Philippe Garrel’s In the Shadow of Women doesn’t stray far from the director’s usual formula. Like most of his films, it’s a throwback to the nouvelle vague, using that movement’s stripped-down experimentation to depict a tumultuous relationship. Yet Garrel diverges from his usual early-Godardian prism of wounded (but also analyzed and critiqued) male insecurity and tracks closer to Eric Rohmer’s milder politics and aesthetics.
For the most part, the film derives much of its humor not from the efforts of the couple to keep their affairs hidden, but in the warped jealousies that arise between the characters.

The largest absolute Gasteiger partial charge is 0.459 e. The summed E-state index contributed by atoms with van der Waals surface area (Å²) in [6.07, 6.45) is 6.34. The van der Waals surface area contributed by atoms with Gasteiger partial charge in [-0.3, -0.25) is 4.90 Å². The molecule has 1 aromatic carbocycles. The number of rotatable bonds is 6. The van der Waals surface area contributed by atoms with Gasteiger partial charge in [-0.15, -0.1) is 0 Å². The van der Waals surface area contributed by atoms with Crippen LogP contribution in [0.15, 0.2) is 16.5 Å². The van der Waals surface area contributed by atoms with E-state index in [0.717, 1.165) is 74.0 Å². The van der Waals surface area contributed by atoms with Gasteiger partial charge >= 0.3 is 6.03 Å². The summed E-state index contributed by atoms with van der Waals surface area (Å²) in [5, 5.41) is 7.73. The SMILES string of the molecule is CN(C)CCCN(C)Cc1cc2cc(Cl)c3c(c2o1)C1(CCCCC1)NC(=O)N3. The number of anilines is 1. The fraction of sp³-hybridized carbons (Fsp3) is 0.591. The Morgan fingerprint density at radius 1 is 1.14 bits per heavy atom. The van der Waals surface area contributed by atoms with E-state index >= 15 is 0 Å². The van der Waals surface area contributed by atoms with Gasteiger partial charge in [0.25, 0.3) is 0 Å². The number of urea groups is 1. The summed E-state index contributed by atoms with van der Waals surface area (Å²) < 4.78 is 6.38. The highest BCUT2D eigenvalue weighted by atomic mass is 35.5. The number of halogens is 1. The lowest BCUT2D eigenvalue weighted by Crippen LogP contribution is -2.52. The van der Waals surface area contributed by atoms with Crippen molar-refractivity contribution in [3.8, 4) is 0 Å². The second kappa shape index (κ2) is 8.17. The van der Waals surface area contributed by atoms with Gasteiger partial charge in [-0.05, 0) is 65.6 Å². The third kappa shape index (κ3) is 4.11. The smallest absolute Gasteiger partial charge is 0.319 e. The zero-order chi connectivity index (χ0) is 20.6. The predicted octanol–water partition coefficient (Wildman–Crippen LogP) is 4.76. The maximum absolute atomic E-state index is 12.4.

In the Shadow of Women also makes a surprise of its own intentions in the last few minutes by becoming a comedy of remarriage that reorients the preceding 70 minutes as a muted screwball. Through it all, the women never get too tripped up by the narcissistic cowardice of their men.